5 Ways to Help Recover from a Stroke

By Alyssa Ball

If you or a loved one has experienced a stroke, then you know that there can be many unexpected side effects during or after recovery. While some of these side effects can be short term, many can turn into long-term disabilities. During the stroke recovery process, you or your loved one will focus on restoring what you can and learning to adapt to any lasting side effects. The process is really all about adapting to a new normal and remaining as independent as possible. 

For many, recovery involves an active approach. This may involve adapting to new changes as well as finding additional emotional, social, and physical means of support. Let’s explore some things you can do during your stroke recovery to help you achieve the best outcome. 

Stroke Side Effects 

Before we dive into stroke recovery, let’s discuss some of the short-term and long-term effects from a stroke. When someone experiences a stroke, they may have physical, mental, and cognitive side effects.  

Stroke Side Effects - Physical, Mental and Cognitive

To help an aging loved one during their recovery process, it can help to consider all three of these areas and how your loved one is affected.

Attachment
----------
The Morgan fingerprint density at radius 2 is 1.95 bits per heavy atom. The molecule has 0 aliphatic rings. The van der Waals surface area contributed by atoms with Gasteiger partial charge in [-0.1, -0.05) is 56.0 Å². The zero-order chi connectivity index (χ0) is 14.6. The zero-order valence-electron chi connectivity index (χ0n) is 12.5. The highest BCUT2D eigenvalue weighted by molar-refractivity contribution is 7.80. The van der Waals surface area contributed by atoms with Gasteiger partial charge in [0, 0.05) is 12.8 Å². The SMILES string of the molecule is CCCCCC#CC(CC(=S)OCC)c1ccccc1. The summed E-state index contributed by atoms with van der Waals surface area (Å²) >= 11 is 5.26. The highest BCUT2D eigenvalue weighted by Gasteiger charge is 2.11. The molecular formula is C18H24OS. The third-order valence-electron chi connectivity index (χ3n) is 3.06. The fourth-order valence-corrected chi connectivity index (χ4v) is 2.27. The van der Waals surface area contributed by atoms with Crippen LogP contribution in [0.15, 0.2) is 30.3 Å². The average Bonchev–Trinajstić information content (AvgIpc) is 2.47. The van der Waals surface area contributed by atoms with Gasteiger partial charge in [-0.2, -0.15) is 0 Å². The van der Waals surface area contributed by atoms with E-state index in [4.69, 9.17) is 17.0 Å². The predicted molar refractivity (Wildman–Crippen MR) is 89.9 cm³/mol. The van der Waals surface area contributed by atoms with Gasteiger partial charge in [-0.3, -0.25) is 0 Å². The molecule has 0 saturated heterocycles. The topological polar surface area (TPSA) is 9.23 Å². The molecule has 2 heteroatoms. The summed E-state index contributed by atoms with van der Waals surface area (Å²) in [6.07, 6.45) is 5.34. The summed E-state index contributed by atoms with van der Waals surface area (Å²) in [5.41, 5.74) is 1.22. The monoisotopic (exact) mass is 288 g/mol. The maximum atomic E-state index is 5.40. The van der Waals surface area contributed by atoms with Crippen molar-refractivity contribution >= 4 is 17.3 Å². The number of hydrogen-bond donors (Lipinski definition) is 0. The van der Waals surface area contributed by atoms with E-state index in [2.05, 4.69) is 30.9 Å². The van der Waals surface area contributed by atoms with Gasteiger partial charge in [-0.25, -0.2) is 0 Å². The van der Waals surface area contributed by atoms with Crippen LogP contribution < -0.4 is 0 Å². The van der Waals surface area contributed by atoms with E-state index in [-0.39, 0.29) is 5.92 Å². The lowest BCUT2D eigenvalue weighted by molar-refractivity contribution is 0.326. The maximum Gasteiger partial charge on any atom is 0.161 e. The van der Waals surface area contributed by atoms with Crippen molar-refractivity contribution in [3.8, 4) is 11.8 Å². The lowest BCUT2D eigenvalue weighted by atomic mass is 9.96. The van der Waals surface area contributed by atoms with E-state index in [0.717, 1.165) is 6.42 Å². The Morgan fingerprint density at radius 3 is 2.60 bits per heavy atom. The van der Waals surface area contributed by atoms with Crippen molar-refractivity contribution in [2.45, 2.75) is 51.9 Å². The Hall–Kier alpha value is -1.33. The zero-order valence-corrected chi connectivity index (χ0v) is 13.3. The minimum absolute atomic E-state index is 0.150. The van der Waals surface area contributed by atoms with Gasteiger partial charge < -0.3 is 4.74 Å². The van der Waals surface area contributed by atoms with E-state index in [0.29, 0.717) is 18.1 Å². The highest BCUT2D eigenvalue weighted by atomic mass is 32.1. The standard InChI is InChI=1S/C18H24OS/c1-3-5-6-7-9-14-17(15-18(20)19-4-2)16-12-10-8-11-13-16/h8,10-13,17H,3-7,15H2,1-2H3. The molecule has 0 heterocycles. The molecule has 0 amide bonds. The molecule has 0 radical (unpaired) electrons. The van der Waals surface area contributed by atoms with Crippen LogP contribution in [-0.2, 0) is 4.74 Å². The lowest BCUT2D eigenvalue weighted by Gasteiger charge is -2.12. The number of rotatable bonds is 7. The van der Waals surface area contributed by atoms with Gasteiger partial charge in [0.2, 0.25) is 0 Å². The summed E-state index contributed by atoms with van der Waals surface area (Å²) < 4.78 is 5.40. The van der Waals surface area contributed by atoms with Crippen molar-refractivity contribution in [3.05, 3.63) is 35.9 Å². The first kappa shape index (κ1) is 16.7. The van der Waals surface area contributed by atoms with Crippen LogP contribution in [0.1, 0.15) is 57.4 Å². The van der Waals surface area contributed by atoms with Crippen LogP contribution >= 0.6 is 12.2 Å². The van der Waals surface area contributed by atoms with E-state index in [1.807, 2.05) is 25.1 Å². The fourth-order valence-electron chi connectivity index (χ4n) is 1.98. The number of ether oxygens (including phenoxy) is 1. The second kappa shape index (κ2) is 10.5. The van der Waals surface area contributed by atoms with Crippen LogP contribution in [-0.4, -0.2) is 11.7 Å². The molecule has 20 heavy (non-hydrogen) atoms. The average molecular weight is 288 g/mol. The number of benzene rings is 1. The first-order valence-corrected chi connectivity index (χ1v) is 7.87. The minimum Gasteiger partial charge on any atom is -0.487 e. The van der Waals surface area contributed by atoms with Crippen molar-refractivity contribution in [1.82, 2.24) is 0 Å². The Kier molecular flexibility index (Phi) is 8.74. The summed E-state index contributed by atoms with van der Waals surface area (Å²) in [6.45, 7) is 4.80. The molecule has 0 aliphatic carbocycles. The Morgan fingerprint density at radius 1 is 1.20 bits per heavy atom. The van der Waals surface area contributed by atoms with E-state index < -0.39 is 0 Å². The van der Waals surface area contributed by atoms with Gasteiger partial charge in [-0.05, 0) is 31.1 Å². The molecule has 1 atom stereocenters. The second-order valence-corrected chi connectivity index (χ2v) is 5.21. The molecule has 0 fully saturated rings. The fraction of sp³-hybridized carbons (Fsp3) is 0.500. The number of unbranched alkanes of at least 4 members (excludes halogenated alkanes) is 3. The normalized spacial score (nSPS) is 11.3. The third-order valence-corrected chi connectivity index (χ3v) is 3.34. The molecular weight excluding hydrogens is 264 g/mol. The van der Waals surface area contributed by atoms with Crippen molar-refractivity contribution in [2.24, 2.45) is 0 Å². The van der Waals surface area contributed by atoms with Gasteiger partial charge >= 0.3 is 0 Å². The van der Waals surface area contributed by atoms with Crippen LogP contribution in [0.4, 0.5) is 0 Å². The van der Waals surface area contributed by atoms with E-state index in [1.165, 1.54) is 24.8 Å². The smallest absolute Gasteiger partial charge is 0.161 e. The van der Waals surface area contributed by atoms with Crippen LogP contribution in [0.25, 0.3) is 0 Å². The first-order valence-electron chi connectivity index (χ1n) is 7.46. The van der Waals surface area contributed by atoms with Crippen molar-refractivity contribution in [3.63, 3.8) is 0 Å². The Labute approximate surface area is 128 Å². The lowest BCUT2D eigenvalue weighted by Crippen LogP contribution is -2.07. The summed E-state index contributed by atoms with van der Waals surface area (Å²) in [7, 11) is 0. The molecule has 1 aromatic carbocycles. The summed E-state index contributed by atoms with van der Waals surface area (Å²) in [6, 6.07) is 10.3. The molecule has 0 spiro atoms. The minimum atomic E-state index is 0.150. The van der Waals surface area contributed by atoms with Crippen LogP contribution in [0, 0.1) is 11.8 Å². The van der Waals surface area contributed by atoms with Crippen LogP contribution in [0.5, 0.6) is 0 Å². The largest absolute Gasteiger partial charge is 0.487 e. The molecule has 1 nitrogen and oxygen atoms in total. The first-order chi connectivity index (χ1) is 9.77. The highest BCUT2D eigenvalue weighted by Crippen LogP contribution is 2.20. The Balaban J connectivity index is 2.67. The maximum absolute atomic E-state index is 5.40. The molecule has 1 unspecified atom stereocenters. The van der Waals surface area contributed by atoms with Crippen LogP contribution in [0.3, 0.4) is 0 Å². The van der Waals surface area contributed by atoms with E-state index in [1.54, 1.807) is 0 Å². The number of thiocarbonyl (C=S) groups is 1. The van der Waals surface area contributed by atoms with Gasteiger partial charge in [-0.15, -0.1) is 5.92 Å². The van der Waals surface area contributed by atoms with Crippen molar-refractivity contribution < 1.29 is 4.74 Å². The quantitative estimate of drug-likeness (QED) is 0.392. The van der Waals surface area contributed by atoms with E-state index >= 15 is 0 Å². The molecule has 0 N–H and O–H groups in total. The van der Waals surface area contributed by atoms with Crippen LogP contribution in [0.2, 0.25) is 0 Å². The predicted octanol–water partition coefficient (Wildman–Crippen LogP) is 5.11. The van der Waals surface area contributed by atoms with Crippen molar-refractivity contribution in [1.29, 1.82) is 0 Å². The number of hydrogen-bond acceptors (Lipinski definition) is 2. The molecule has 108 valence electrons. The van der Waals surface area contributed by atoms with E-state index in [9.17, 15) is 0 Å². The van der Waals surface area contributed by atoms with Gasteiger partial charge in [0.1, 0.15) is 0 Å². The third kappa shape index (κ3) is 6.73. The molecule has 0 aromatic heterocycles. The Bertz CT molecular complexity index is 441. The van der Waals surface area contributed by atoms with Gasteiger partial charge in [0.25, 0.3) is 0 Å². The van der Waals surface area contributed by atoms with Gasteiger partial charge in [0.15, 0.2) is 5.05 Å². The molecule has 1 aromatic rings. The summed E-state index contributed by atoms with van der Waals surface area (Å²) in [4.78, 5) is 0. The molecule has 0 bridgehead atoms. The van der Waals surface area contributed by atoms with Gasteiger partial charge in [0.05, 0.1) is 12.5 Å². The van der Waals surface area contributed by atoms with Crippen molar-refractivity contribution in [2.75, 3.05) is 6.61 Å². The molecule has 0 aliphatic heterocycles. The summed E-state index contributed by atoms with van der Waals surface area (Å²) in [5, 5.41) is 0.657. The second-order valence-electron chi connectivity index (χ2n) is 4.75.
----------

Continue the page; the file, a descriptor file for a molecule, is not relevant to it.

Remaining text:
Tips to Help Stroke Recovery 

1. Set realistic goals 

Work with your loved one to set realistic goals for recovery. Consider the different types of side effects and set meaningful and realistic goals. These could range from being able to perform simple tasks to long-term goals. Try not to pick goals that are out of reach. While goals should be something to work towards, they shouldn’t be impossible.  

For example, your loved one could develop vascular dementia, a common type of dementia that can occur after multiple strokes. If this happens, then you can expect your loved one to experience memory problems and declining cognitive function over time. It may not be a realistic goal for you and your loved one to focus heavily on regaining memory. Instead, it may be better to focus on short-term goals related to performing day-to-day activities or strengthening the muscles on the weakened side of the body. 

Working with your loved one’s doctor or therapist can help you and your loved one set achievable recovery goals.  

2. Keep Doing the Exercises 

If you or a loved one has suffered from a stroke, you may have met with a physical therapist or other health professional and received exercises to aid in recovery. These exercises are extremely important for recovery, especially if many of the effects of the stroke were physical.  

It is common for stroke survivors to have weakened muscles on one side of their body. Exercises not only help build up the weakened muscles, but they also help retrain the brain and teach it new ways to move so that individuals can perform regular tasks independently or with minimal assistance.  

Your exercise routine is unique to you and your stroke side effects. The more you stick to your prescribed exercises, the better outcome you will achieve. 

3. Maintain Good Mental Health